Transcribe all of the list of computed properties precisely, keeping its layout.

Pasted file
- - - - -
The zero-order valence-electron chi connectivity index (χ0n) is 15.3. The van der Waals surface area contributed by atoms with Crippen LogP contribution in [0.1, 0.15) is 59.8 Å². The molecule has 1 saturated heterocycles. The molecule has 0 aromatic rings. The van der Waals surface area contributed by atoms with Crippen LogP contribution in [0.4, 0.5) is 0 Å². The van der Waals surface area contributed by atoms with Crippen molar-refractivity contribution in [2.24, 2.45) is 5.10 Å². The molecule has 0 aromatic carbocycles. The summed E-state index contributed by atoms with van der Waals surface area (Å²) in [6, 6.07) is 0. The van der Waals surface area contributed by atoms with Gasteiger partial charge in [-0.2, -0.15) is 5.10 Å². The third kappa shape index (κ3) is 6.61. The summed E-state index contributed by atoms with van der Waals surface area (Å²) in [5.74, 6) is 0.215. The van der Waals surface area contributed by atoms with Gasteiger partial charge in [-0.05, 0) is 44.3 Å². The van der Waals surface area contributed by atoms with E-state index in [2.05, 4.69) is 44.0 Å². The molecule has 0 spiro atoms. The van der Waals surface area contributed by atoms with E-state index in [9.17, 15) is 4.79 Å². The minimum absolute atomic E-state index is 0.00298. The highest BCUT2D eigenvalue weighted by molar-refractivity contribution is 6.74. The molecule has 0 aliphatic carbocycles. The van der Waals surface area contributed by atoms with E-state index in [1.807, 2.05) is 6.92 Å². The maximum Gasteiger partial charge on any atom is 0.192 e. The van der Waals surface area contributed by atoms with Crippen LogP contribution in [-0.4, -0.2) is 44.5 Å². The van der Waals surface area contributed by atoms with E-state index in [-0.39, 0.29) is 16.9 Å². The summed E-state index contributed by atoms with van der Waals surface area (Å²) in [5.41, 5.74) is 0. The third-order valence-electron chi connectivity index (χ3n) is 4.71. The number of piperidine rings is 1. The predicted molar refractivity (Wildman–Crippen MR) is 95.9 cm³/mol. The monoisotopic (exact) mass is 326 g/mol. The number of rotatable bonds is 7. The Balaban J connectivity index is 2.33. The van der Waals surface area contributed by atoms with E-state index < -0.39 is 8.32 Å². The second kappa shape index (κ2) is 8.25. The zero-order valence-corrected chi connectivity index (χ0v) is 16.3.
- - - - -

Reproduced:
The zero-order valence-electron chi connectivity index (χ0n) is 15.3. The van der Waals surface area contributed by atoms with Crippen LogP contribution in [0.1, 0.15) is 59.8 Å². The molecule has 1 saturated heterocycles. The molecule has 0 aromatic rings. The van der Waals surface area contributed by atoms with Crippen LogP contribution in [0.4, 0.5) is 0 Å². The van der Waals surface area contributed by atoms with Crippen molar-refractivity contribution in [2.24, 2.45) is 5.10 Å². The molecule has 0 aromatic carbocycles. The summed E-state index contributed by atoms with van der Waals surface area (Å²) in [6, 6.07) is 0. The van der Waals surface area contributed by atoms with Gasteiger partial charge in [-0.2, -0.15) is 5.10 Å². The third kappa shape index (κ3) is 6.61. The summed E-state index contributed by atoms with van der Waals surface area (Å²) in [5.74, 6) is 0.215. The van der Waals surface area contributed by atoms with Gasteiger partial charge in [-0.05, 0) is 44.3 Å². The van der Waals surface area contributed by atoms with E-state index in [2.05, 4.69) is 44.0 Å². The molecule has 0 spiro atoms. The van der Waals surface area contributed by atoms with E-state index in [9.17, 15) is 4.79 Å². The minimum absolute atomic E-state index is 0.00298. The highest BCUT2D eigenvalue weighted by molar-refractivity contribution is 6.74. The molecule has 0 aliphatic carbocycles. The van der Waals surface area contributed by atoms with E-state index in [1.807, 2.05) is 6.92 Å². The maximum Gasteiger partial charge on any atom is 0.192 e. The van der Waals surface area contributed by atoms with Crippen LogP contribution in [-0.4, -0.2) is 44.5 Å². The van der Waals surface area contributed by atoms with E-state index in [-0.39, 0.29) is 16.9 Å². The summed E-state index contributed by atoms with van der Waals surface area (Å²) in [5.41, 5.74) is 0. The third-order valence-electron chi connectivity index (χ3n) is 4.71. The number of piperidine rings is 1. The predicted molar refractivity (Wildman–Crippen MR) is 95.9 cm³/mol. The monoisotopic (exact) mass is 326 g/mol. The number of rotatable bonds is 7. The Balaban J connectivity index is 2.33. The van der Waals surface area contributed by atoms with E-state index < -0.39 is 8.32 Å². The second kappa shape index (κ2) is 8.25. The zero-order valence-corrected chi connectivity index (χ0v) is 16.3.